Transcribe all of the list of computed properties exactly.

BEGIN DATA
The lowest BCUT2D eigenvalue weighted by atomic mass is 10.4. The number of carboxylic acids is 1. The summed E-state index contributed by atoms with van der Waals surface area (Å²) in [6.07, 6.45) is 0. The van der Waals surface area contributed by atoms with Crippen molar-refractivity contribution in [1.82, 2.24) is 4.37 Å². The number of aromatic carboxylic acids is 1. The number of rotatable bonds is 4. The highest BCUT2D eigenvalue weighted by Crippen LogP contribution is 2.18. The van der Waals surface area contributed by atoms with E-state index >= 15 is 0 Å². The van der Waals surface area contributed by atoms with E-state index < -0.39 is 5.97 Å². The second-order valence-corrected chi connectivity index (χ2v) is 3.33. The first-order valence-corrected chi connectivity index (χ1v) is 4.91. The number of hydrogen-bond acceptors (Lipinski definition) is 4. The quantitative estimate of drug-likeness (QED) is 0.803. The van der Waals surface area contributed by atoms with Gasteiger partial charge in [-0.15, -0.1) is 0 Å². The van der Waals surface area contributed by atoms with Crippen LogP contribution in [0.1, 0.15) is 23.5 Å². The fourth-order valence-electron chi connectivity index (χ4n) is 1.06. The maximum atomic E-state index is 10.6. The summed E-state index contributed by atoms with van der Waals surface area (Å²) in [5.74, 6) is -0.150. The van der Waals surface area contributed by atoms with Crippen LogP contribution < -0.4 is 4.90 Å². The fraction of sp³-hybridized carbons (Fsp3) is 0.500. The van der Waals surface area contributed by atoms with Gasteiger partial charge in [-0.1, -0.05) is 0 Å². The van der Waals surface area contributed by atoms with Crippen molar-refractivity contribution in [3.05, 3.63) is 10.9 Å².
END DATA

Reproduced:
The lowest BCUT2D eigenvalue weighted by atomic mass is 10.4. The number of carboxylic acids is 1. The summed E-state index contributed by atoms with van der Waals surface area (Å²) in [6.07, 6.45) is 0. The van der Waals surface area contributed by atoms with Crippen molar-refractivity contribution in [1.82, 2.24) is 4.37 Å². The number of aromatic carboxylic acids is 1. The number of rotatable bonds is 4. The highest BCUT2D eigenvalue weighted by Crippen LogP contribution is 2.18. The van der Waals surface area contributed by atoms with E-state index >= 15 is 0 Å². The van der Waals surface area contributed by atoms with E-state index < -0.39 is 5.97 Å². The second-order valence-corrected chi connectivity index (χ2v) is 3.33. The first-order valence-corrected chi connectivity index (χ1v) is 4.91. The number of hydrogen-bond acceptors (Lipinski definition) is 4. The quantitative estimate of drug-likeness (QED) is 0.803. The van der Waals surface area contributed by atoms with Gasteiger partial charge in [-0.15, -0.1) is 0 Å². The van der Waals surface area contributed by atoms with Crippen LogP contribution in [0.1, 0.15) is 23.5 Å². The fourth-order valence-electron chi connectivity index (χ4n) is 1.06. The maximum atomic E-state index is 10.6. The summed E-state index contributed by atoms with van der Waals surface area (Å²) in [5.74, 6) is -0.150. The van der Waals surface area contributed by atoms with Crippen LogP contribution < -0.4 is 4.90 Å². The fraction of sp³-hybridized carbons (Fsp3) is 0.500. The van der Waals surface area contributed by atoms with Gasteiger partial charge in [-0.1, -0.05) is 0 Å². The van der Waals surface area contributed by atoms with Crippen molar-refractivity contribution in [3.05, 3.63) is 10.9 Å².